Badiou's apparently "unrepentant" Maoism has been one of the most controversial, if misinterpreted, elements of his thought. In the conversation below, Badiou is pressed on the question by an anonymous Chinese philosopher, and maintains that Mao continues to provide a model for dialectical thought, if not for a historical project. Visit LEAP to read the original piece in full.
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ILLUSTRATION / Wang Buke
A Dialogue Between a Chinese Philosopher and a French Philosopher
December 13, 2014, Manny Cantor Center, New York
Some time ago, French philosopher (and venerable Maoist) Alain Badiou traveled to China to speak to a Chinese philosopher. Though his or her name appears to have been lost in the ashes of time, the transcript of this alleged meeting remains, and bears a noted resemblance to a series of conversations Badiou had with Lu Xinghua, a contentious proponent of the theorization of Chinese contemporary art. A restaging of this dialogue this past December in New York, with an actress as the skeptical interlocutor, provided a window into Continental philosophy’s most ardent Orientalist fantasies—and an hour or two of solid dialectical entertainment.
Happiness is central to the police operation of contemporary capitalism: enforced at work by "chief happiness officers" and at home by mindfulness, self-help manuals and "neurosignalling" headbands. Happiness must be meticulously maintained, and a burgeoning industry has grown around it, because collective unhappiness runs the risk of financial collapse. But as Alain Badiou argues below, it is happiness—as the affect on which political action is founded—that is the true risk.
- Visit Regards to read the original interview in French. Translated by David Broder.
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We are told capitalism is in crisis, and that this crisis forces a choice: "the West or else barbarism". In the light of escalating fascism and ongoing war, the choice is made to appear all the more urgent. Yet, as Alain Badiou shows in his article below, this is a false contradiction that serves both sides and "blocks the advent of the only global conviction that could save humanity from disaster".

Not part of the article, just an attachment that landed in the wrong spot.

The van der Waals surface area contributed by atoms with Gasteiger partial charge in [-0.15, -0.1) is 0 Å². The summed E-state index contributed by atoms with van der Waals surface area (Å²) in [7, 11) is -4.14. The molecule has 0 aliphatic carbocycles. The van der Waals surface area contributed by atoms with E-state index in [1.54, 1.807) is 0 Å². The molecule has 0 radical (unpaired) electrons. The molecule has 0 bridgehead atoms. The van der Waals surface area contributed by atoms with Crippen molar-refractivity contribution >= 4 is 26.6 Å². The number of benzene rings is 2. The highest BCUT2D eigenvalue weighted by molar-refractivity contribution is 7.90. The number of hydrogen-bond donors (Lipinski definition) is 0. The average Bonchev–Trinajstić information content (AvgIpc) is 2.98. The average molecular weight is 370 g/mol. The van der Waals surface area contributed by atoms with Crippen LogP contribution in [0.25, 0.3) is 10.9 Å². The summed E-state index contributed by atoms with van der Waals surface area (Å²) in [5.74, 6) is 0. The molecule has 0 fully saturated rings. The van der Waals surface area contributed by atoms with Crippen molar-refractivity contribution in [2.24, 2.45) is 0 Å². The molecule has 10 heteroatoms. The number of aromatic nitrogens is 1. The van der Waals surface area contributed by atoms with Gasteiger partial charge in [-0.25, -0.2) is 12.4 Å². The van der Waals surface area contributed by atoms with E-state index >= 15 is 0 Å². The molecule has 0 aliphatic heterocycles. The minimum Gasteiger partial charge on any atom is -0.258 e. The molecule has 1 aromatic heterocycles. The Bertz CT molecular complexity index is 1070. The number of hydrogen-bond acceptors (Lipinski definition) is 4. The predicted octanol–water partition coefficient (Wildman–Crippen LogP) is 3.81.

Translated by David Broder. The original French text is here.
By Alain Badiou
Modernity is first of all a negative reality. Effectively it is a break with tradition. It is the end of the old world of castes, nobilities, religious obligation, youth initiation rites, local mythology, the submission of women, the father’s absolute power over his children, and the official division between a small group of rulers and a condemned mass of toilers. Nothing can push this movement back—a movement that evidently began in the West with the Renaissance, was consolidated by the Enlightenment of the eighteenth century and then materialised in the unprecedented breakthroughs in production techniques and the constant refinement of means of measurement, circulation and communication.
Alain Badiou reflects on some of the debates that defined his relationship with Daniel Bensaïd, his "distant companion". Read the original French interview, conducted by Ballast magazine for their Bensaïd week, here.
Photo by Maya Mihindou for Ballast.
It’s an April morning, and France’s most-discussed Red Guard leads us into his home: tall, and not without a little mischief in his eye, he takes his place on his sofa. We’d read Badiou, certainly—and he was no fan of the anarchists who held our affections—but this wasn’t about his work. Or not directly, anyway. Bensaïd was well-known to Badiou, and he immediately agreed to an interview precisely because of the "friendship" between the two. And anyway, it wasn’t really a matter of posing him questions: rather, we sprung a few expressions on him that we’d pulled from Bensaïd’s texts, asking for his view. The two of them didn’t always see eye-to-eye; and their "very major disagreements" (as Badiou describes it) fed into some of the debates that Marxists hold most dear.